In case you're not familiar, M.I.A. is half of the musical genius behind the Slumdog Millioniare theme and the person you can blame for those neon jeans on the clearance rack at Urban Outfitters. After a pair of mega-watt albums, 2005's Arular and 2007's Kala, she's as recognizable for her DayGlo schizophrenia-as-fashion-sense as for her music. A song like "$20" layers New Order's "Blue Monday," The Pixies' "Where is my Mind," and Arulpragasm's own languid rapping: I put people on the map that never seen a map/I showed 'em something they never seen and hope they make it back. As of this second, she's back in the studio, making even moreseizure-inducing gangsta mash. Distill that into 140 characters, and you've got liquid platinum. In theory, at least.
Most of the time, the rapper's tweets are inside jokes and promotions for the latest raw talent she collects like stamps on her travels 'round the world. But sometimes, especially this spring, her rapid-fire missives read more like desperate telegrams from the abyss.
"57,293 TAMIL children detained in Sri Lanka Army (SLA) concentration camps" she wrote on June 12, the ALLCAPS as sure a sign as any that her message was political. M.I.A. has never really been able to distance herself (or made any attempt to distance herself) from the quarter-century of conflict between the Liberation Tigers of Tamil Ealam and the Sinhalese government that has come to define Sri Lanka, and to a lesser degree, her aesthetic as a musician.
A quick tab of her tweets reveals that they're about evenly split between the endgame in Sri Lanka and...song lyrics? Random musings? Viral videos? Essentially, the same stuff the rest of us post and browse all day for fun.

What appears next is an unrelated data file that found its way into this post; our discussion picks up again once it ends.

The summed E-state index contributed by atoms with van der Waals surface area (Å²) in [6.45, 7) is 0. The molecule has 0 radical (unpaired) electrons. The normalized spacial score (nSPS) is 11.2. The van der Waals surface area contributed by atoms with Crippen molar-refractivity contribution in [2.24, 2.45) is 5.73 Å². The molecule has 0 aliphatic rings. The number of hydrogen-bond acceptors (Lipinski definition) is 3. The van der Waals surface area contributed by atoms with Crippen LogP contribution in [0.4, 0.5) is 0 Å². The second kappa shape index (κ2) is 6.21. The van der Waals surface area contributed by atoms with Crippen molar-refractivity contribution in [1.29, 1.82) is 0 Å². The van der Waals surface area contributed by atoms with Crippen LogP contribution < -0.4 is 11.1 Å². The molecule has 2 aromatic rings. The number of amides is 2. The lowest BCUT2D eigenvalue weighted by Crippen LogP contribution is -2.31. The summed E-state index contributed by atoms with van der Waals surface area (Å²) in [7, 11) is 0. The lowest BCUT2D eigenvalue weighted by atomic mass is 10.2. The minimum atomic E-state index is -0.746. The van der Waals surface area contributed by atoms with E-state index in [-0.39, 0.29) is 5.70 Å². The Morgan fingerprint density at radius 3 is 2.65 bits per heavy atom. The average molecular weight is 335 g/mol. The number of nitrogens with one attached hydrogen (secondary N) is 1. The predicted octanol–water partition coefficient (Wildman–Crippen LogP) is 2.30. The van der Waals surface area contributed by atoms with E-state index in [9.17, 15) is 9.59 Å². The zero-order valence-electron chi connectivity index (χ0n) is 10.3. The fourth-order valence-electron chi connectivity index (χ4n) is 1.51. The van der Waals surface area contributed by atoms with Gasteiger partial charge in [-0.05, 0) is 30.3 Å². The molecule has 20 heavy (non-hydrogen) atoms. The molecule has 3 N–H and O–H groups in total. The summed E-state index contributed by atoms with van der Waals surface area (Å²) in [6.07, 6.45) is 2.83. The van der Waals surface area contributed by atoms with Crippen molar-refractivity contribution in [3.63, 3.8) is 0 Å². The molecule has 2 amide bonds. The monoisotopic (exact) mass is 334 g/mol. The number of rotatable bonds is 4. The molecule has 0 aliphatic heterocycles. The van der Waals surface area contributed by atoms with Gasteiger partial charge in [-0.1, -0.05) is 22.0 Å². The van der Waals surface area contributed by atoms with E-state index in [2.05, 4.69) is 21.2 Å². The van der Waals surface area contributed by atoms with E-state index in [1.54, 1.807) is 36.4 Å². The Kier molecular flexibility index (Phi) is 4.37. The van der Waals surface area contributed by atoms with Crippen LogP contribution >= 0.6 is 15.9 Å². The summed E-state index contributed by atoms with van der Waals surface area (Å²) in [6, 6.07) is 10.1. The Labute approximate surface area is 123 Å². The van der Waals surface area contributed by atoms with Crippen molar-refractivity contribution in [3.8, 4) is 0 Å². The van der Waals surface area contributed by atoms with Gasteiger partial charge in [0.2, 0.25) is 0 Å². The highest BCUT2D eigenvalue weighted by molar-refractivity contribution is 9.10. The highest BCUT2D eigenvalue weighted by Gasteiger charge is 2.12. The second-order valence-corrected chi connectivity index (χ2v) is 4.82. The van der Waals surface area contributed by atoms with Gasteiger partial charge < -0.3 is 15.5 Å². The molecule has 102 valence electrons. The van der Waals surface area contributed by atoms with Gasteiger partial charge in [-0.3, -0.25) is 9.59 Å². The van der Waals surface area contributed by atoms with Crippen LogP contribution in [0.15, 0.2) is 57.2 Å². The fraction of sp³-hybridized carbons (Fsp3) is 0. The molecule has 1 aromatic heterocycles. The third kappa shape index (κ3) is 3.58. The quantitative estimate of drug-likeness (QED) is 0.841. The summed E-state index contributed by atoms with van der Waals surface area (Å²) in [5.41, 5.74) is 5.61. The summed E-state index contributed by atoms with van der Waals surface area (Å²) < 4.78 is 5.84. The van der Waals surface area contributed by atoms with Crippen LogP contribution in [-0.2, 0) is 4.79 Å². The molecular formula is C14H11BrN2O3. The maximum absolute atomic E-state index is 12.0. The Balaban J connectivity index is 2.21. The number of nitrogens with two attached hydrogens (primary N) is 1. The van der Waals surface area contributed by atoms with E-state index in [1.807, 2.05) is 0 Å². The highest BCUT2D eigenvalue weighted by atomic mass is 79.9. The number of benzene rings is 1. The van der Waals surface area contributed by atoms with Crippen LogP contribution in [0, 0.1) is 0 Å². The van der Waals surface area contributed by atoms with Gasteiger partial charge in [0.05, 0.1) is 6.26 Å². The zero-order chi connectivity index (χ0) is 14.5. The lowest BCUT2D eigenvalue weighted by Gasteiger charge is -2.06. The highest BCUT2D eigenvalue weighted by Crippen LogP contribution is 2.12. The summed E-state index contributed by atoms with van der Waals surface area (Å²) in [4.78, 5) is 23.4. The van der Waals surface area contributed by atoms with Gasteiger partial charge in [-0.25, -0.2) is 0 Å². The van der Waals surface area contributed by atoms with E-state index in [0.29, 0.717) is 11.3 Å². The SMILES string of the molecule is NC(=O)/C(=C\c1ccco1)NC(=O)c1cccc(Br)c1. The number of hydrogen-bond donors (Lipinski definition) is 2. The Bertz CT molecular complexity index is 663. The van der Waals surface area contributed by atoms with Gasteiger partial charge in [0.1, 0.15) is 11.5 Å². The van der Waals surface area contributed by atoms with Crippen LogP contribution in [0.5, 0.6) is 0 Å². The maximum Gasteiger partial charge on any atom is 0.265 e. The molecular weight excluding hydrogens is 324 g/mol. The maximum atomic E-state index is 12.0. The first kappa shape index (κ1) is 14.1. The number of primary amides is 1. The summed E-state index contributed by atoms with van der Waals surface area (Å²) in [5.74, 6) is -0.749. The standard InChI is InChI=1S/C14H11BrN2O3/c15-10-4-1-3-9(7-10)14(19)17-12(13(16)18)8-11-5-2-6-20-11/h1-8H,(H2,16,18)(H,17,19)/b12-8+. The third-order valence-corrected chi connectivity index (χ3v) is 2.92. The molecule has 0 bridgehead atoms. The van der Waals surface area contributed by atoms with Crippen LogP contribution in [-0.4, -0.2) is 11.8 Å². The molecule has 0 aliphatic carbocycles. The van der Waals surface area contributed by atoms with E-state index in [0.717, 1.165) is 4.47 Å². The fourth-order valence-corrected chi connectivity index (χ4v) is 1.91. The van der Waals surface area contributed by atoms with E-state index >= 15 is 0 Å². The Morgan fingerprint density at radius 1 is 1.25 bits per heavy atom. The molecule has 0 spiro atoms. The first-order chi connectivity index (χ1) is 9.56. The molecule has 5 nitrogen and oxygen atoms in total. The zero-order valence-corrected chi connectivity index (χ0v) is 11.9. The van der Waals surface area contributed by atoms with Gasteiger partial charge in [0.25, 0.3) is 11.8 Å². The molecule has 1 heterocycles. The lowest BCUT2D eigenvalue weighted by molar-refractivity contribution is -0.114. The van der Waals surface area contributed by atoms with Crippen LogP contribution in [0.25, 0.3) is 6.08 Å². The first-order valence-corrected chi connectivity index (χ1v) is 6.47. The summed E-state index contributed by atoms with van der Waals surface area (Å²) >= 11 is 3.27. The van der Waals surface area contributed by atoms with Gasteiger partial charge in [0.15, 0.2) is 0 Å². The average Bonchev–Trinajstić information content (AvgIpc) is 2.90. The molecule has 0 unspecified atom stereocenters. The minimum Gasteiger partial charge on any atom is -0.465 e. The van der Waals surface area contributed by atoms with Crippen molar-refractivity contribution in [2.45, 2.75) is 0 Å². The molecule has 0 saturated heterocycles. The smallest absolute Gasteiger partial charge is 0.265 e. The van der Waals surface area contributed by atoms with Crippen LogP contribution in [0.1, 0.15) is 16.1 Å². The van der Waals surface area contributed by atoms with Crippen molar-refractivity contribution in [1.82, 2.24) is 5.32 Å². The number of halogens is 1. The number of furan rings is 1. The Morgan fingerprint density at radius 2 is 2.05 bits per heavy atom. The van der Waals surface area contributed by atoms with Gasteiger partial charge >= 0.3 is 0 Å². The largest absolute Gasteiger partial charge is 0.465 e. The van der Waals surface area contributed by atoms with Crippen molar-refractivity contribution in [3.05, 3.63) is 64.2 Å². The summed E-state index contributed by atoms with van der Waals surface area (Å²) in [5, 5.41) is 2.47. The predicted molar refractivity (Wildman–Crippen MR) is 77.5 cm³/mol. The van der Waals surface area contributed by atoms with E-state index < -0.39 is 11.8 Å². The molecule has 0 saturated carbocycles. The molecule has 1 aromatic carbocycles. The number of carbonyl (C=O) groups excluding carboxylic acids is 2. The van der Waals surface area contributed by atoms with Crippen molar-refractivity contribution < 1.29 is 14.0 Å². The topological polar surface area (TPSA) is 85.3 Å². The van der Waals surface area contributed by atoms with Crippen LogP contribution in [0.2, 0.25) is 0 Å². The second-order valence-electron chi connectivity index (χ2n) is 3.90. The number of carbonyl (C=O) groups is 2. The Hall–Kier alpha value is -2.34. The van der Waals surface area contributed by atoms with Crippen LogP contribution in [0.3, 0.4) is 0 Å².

Although it gave her an early shot of street cred, her flirtation with global conflict hasn't always served her well.
Arulpragasm was always outspoken on Sri Lanka, as exiles tend to be, and she got more flack for it than most. No critic was harsher than the New York Times, which covered Sri Lanka from the safety and comfort of Delhi for most of the spring.
But as the conflict approached its ultimate bloody climax in May, and 200,000 civilians were trapped between the rebels and the army, the rapper's unorthodox views crept closer and closer to the mainstream—inasmuch as the mainstream ever cared about Sri Lanka. (To offer some perspective, the UN has confirmed that at least 7,000 Tamil civilians were killed in the last months of the conflict. Compare tha to the 1,000 Palestinians killed in Gaza this winter and the orgy of coverage those deaths generated.)
After the Tigers fell and survivors were herded into displaced persons' camps, a predicatable pall of apathy has settled over the media. Three short months after it splattered across the front page of the Times, almost no one covers Sri Lanka anymore. Except for @_M_I_A_, who aggregates news from the island like it's her day job.
Naturally, her coverage is lopsided. Sri Lanka, like the rest of the world, is messy. If you want moral certitude, go listen to T.I. But if you want Technicolor awesome, check out M.I.A.'s latest hot mess:
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